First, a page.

A mother in a refugee camp

Refugee mother and her child
• Written in free verse. There is no rhyme
• The stanza lengths differ. The first stanza is
short compared to the other stanzas
(explained later)
• There is enjambment used, such as in the first
stanza, to produce fear and tempo throughout
the poem.
The stanza is exceptionally small in length in comparison
with the other stanzas. This signifies that even though her
son’s life is short and there is little time left, she won’t give
up or lose hope.
This short positive stanza indicates that there is very little
hope or goodness in the lives of the
refugees – most of their life is like the struggle depicted in
the later on in the second stanza.
Portrays a
mother. Another
interpretation can be
biblical, symbolizing
Mary and Jesus. The
child is unnamed,
making the child
present. This makes us
aware that inevitably
the child will die and
it’s mother will have
to forget.
Sibilance is present throughout the
beginning of the second stanza. It
emphasis the hardships and the
living conditions of the camp.
Unlike all the other mothers who
have given up hope and accepted
the fact that their children will die
and they can not save them, the
mother in the poem still has that
little glimmer of hope. This makes
both the mother and the poem
itself, even more tragic.
The mother is faking her smile due
to the overwhelming sadness she
has to face in order to keep her
mind off the harsh truth.
The combing signifies her mother
still not giving up complete hope
and showing happiness that her
child is ALIVE. Contrast to
the poem because of the slight
happiness present – makes the
scene even more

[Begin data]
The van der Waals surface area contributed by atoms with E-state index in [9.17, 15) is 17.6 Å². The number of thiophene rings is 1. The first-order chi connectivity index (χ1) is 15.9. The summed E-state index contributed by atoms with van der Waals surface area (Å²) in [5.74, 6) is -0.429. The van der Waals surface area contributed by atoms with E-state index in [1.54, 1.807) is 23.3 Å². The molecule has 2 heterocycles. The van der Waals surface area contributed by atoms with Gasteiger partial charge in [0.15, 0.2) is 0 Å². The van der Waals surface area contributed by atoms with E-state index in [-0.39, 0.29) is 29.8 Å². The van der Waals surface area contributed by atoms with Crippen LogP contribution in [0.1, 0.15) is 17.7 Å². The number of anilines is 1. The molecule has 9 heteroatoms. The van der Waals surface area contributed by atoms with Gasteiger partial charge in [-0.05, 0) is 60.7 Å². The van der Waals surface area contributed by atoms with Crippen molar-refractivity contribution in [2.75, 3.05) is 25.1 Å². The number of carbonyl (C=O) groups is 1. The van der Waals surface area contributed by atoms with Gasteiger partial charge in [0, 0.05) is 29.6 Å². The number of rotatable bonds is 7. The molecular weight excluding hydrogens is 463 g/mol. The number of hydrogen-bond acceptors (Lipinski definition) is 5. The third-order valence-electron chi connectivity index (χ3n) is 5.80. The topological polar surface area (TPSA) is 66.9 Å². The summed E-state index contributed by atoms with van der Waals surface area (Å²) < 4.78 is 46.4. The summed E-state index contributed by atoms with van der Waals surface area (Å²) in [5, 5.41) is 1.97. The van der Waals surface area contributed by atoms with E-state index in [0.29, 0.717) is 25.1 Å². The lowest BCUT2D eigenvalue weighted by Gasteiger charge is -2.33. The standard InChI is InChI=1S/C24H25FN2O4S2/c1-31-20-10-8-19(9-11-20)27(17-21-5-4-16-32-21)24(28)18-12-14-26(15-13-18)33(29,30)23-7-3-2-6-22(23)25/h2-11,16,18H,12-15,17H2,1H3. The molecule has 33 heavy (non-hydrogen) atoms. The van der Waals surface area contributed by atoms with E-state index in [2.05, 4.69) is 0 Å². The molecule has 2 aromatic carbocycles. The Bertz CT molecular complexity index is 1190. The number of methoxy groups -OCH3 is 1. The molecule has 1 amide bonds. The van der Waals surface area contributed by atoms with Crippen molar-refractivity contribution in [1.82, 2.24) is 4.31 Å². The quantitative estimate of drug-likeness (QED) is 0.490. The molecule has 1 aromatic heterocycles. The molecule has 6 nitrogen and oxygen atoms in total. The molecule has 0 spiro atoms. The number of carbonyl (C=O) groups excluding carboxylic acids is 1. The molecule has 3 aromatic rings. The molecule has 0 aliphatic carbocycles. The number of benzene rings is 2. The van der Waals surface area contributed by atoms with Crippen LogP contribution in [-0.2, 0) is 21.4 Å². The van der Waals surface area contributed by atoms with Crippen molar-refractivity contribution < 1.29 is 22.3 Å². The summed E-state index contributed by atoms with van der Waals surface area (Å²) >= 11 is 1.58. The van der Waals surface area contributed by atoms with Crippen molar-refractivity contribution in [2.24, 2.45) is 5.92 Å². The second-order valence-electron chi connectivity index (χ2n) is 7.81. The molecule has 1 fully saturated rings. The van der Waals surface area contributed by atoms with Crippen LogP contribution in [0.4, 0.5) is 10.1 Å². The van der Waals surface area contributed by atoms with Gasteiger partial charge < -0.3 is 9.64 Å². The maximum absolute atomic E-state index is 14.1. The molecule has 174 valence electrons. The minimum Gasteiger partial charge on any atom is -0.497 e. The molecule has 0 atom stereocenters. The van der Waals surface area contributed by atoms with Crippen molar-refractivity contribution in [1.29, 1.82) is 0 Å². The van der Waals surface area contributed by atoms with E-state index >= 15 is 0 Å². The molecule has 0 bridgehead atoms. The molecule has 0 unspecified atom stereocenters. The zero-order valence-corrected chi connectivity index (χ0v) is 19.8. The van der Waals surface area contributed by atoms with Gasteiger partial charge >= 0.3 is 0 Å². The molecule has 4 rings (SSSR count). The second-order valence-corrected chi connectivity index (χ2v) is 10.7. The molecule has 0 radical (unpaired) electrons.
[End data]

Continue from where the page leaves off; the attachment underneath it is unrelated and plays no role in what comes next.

touching and tragic.
The word ‘ghost’ is repeated in
order to emphasize the point the
child is dying. Connotation of death.
The “ghost of a mother’s pride”
relates to the memory of happiness
she had
with her son before they were in the
camp and before her son got sick.
The word “skull” also emphasis
death. Shows how unhealthy and
how sick the child is.
The word “flowers” paints a
positive image. This contrasts very
sharply with the “grave” in the
next line.
In these final lines the poet
compares the mother combing her
child’s hair with the act of putting
flowers on a child’s grave. Both are
acts of love and show how the
mother is caring for her child.
The poem ends with the word
“grave”. Again, the word carries
connotations of death. Ends the
poem in a very morbid fashion.
Analysis - Senses
Throughout the poem, Achebe uses a variety of
sensory descriptions to describe the conditions
and suffering that they have to face on a daily
Examples are
‘unwashed children’
‘blown empty bellies’
‘washed out’
‘dried up’
Achebe combines touch and smell by using the
technique synesthesia. An example of this is “the
air was heavy with “odours”, as “heavy” relates to
touch and “odours” relates to smell. Another
example is “singing in her eyes”. This is effective
as it emphasis the conditions that they have to
face at the camp.